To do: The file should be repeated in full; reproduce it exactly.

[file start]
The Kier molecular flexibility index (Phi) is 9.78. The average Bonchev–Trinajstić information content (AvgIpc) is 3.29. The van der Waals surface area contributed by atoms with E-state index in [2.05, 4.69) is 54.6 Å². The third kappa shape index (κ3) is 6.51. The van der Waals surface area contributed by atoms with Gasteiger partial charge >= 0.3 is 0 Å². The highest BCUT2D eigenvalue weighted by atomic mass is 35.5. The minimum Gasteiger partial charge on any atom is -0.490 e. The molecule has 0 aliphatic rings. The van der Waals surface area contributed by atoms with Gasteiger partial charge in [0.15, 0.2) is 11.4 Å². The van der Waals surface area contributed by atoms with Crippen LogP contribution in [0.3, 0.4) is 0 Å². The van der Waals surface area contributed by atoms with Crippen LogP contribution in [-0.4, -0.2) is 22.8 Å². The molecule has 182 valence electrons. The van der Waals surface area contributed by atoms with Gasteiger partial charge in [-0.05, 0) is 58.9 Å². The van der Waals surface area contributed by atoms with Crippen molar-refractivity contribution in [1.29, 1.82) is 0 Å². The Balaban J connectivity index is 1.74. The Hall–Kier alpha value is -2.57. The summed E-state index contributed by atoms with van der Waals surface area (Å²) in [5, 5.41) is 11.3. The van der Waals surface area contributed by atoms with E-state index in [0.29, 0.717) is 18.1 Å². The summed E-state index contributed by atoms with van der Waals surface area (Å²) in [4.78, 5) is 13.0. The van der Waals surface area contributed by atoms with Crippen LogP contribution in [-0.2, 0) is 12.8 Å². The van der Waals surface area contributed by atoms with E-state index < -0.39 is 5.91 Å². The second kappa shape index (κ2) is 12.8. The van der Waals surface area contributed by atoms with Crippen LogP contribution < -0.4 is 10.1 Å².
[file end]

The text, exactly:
The Kier molecular flexibility index (Phi) is 9.78. The average Bonchev–Trinajstić information content (AvgIpc) is 3.29. The van der Waals surface area contributed by atoms with E-state index in [2.05, 4.69) is 54.6 Å². The third kappa shape index (κ3) is 6.51. The van der Waals surface area contributed by atoms with Gasteiger partial charge >= 0.3 is 0 Å². The highest BCUT2D eigenvalue weighted by atomic mass is 35.5. The minimum Gasteiger partial charge on any atom is -0.490 e. The molecule has 0 aliphatic rings. The van der Waals surface area contributed by atoms with Gasteiger partial charge in [0.15, 0.2) is 11.4 Å². The van der Waals surface area contributed by atoms with Crippen LogP contribution in [0.3, 0.4) is 0 Å². The van der Waals surface area contributed by atoms with Crippen LogP contribution in [-0.4, -0.2) is 22.8 Å². The molecule has 182 valence electrons. The van der Waals surface area contributed by atoms with Gasteiger partial charge in [-0.05, 0) is 58.9 Å². The van der Waals surface area contributed by atoms with Crippen molar-refractivity contribution in [1.29, 1.82) is 0 Å². The Balaban J connectivity index is 1.74. The Hall–Kier alpha value is -2.57. The summed E-state index contributed by atoms with van der Waals surface area (Å²) in [5, 5.41) is 11.3. The van der Waals surface area contributed by atoms with E-state index in [0.29, 0.717) is 18.1 Å². The summed E-state index contributed by atoms with van der Waals surface area (Å²) in [4.78, 5) is 13.0. The van der Waals surface area contributed by atoms with Crippen LogP contribution in [-0.2, 0) is 12.8 Å². The van der Waals surface area contributed by atoms with E-state index < -0.39 is 5.91 Å². The second kappa shape index (κ2) is 12.8. The van der Waals surface area contributed by atoms with Crippen LogP contribution < -0.4 is 10.1 Å².